It’s apparent that another source of stimulation for Rebecca Brightly is the presence of sources for stimulating the creative process.  I really love this too, and am checking out a number of the sources she references.  I’m obsessed with process.  I’m convinced that a big difference between dancers who improve and dancers who don’t improve is the processes they use (if any).  The pedagogy of teaching musicality is a subject that’s rich for mining, I think.  I’d looove to have that discussion!


One of the main reasons that I started writing about how I think about dancing was to get contrasting views, and for this reason alone, I loved reading the post.  I got some pointers to cool resources and got a peek inside someone else’s thought process.

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3 thoughts on “Musicality and Creativity Are Best Buddies”

  1. I love contrasting views, too! Thanks for this post.

    I liked this: “I think this probably flows from lack of definitions. If I can define a thing more clearly, it’s able to be understood by other people more clearly.”

    I think that musicality (defined as awareness of music & rhythms) is a tool of creativity in dance. But not the same thing. And in modern dance, musicality isn’t even necessary.

    But I think you and I have similar ideas. And no, I don’t that’s that’s so terrible. 🙂

    1. Hey Rebecca, thanks for responding! I dropped a note about this post on your comment thread then saw that you’d already come by.

      You’re defining musicality differently than I, and that’s interesting. When you discuss musicality as being tools to express creativity, I know exactly what you mean. I fall back to the language analogy. We have a pretty strong, formalized process for teaching people language. But we don’t turn everyone into novelists or poets. So what you might be describing as musicality, I might term the vocabulary of musicality.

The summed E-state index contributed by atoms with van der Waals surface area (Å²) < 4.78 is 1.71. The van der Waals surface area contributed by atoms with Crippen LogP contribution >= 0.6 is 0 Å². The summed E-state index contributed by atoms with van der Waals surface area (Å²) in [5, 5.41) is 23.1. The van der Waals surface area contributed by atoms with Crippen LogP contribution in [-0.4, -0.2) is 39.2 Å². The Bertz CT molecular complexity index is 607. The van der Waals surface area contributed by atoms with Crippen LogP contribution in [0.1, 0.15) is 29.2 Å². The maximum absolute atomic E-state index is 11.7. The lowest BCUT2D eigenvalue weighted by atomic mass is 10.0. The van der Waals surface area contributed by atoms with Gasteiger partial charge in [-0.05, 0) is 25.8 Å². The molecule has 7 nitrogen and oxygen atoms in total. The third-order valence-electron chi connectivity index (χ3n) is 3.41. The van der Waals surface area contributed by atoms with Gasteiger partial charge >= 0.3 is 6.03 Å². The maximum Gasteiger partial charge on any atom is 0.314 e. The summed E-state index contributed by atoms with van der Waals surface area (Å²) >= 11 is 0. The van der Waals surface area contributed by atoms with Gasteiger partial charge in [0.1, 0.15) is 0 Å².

2. Hey John, just read Rebecca’s article and followed it through to this one. An interesting response, was a good read. Just thought I’d comment with something I responded to in Rebecca’s thread as well in regards to the difficulty teaching. Essentially when I started considering musicality I found actually dancing kind of got in the way since I can’t multitask that much, so I came up with this exercise instead:

    So put on any bit of music, preferably one you enjoy and know well. Now hold your hand out flat in front of you, and gently wave it up and down in time to the beat. So this steady motion up and down ain’t so interesting, and to me is how many people look when jiving. Instead, play about with the motion, put in speed change, make the movements more stocatto/unsteady, occasionally pause to match a break, whatever the hell the music seems to be doing. Now carry on and try to react to the different layers of the music (vocals/guitar/piano etc), and hopefully it should be somewhat more interesting than the steady waving you started with. It’s this variation in pulse that I see as the first step in actually dancing to the music, not just the beat, and therefore as the start of the progress in to musicality.

    Am not sure if that makes sense typed out, but hopefully you might get what I’m trying to say and find it interesting.